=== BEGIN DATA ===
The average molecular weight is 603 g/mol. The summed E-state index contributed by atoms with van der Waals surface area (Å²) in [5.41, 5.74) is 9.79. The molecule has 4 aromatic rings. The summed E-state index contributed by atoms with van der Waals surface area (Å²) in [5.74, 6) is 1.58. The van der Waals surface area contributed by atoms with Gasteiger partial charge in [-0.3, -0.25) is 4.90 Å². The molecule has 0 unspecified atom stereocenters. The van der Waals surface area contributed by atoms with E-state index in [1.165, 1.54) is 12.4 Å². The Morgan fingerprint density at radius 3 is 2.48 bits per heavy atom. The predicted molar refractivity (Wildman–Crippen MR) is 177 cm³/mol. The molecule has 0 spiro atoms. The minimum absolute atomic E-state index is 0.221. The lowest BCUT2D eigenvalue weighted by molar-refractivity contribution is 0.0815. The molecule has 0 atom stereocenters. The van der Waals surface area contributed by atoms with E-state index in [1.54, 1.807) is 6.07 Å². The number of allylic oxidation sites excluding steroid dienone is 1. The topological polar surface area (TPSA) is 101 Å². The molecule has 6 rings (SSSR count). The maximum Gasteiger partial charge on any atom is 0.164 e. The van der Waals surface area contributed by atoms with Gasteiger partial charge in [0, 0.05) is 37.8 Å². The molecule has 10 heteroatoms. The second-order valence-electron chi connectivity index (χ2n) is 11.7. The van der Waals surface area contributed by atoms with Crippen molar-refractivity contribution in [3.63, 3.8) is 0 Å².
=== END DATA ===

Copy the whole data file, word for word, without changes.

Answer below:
The average molecular weight is 603 g/mol. The summed E-state index contributed by atoms with van der Waals surface area (Å²) in [5.41, 5.74) is 9.79. The molecule has 4 aromatic rings. The summed E-state index contributed by atoms with van der Waals surface area (Å²) in [5.74, 6) is 1.58. The van der Waals surface area contributed by atoms with Gasteiger partial charge in [-0.3, -0.25) is 4.90 Å². The molecule has 0 unspecified atom stereocenters. The van der Waals surface area contributed by atoms with E-state index in [1.165, 1.54) is 12.4 Å². The Morgan fingerprint density at radius 3 is 2.48 bits per heavy atom. The predicted molar refractivity (Wildman–Crippen MR) is 177 cm³/mol. The molecule has 0 spiro atoms. The minimum absolute atomic E-state index is 0.221. The lowest BCUT2D eigenvalue weighted by molar-refractivity contribution is 0.0815. The molecule has 0 atom stereocenters. The van der Waals surface area contributed by atoms with E-state index in [1.54, 1.807) is 6.07 Å². The number of allylic oxidation sites excluding steroid dienone is 1. The topological polar surface area (TPSA) is 101 Å². The molecule has 6 rings (SSSR count). The maximum Gasteiger partial charge on any atom is 0.164 e. The van der Waals surface area contributed by atoms with Gasteiger partial charge in [0, 0.05) is 37.8 Å². The molecule has 10 heteroatoms. The second-order valence-electron chi connectivity index (χ2n) is 11.7. The van der Waals surface area contributed by atoms with Crippen molar-refractivity contribution in [3.63, 3.8) is 0 Å².